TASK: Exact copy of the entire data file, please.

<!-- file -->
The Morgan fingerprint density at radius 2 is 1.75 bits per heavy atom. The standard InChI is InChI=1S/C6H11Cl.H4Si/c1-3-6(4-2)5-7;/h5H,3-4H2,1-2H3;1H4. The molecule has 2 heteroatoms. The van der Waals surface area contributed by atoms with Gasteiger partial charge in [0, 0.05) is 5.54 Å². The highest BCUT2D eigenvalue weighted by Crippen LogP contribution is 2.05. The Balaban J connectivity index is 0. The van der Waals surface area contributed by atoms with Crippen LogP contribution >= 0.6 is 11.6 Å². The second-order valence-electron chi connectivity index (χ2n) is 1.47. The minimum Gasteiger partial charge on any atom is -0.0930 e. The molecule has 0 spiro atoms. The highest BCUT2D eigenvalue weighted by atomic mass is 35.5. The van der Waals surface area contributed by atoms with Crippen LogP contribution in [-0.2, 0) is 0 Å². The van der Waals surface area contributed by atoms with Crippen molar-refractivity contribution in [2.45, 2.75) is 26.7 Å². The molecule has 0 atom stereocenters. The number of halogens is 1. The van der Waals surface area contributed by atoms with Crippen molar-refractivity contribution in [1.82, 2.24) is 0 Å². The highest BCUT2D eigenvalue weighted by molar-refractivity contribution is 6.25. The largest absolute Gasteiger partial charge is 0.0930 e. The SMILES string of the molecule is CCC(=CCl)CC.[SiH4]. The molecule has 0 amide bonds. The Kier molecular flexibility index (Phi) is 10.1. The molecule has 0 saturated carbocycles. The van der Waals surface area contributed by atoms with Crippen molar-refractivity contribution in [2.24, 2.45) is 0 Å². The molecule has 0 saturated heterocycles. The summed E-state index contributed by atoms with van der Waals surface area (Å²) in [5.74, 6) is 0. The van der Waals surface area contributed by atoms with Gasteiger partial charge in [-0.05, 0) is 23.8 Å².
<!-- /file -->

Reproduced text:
The Morgan fingerprint density at radius 2 is 1.75 bits per heavy atom. The standard InChI is InChI=1S/C6H11Cl.H4Si/c1-3-6(4-2)5-7;/h5H,3-4H2,1-2H3;1H4. The molecule has 2 heteroatoms. The van der Waals surface area contributed by atoms with Gasteiger partial charge in [0, 0.05) is 5.54 Å². The highest BCUT2D eigenvalue weighted by Crippen LogP contribution is 2.05. The Balaban J connectivity index is 0. The van der Waals surface area contributed by atoms with Crippen LogP contribution >= 0.6 is 11.6 Å². The second-order valence-electron chi connectivity index (χ2n) is 1.47. The minimum Gasteiger partial charge on any atom is -0.0930 e. The molecule has 0 spiro atoms. The highest BCUT2D eigenvalue weighted by atomic mass is 35.5. The van der Waals surface area contributed by atoms with Crippen LogP contribution in [-0.2, 0) is 0 Å². The van der Waals surface area contributed by atoms with Crippen molar-refractivity contribution in [2.45, 2.75) is 26.7 Å². The molecule has 0 atom stereocenters. The number of halogens is 1. The van der Waals surface area contributed by atoms with Crippen molar-refractivity contribution in [1.82, 2.24) is 0 Å². The highest BCUT2D eigenvalue weighted by molar-refractivity contribution is 6.25. The largest absolute Gasteiger partial charge is 0.0930 e. The SMILES string of the molecule is CCC(=CCl)CC.[SiH4]. The molecule has 0 amide bonds. The Kier molecular flexibility index (Phi) is 10.1. The molecule has 0 saturated carbocycles. The van der Waals surface area contributed by atoms with Crippen molar-refractivity contribution in [2.24, 2.45) is 0 Å². The molecule has 0 saturated heterocycles. The summed E-state index contributed by atoms with van der Waals surface area (Å²) in [5.74, 6) is 0. The van der Waals surface area contributed by atoms with Gasteiger partial charge in [-0.05, 0) is 23.8 Å².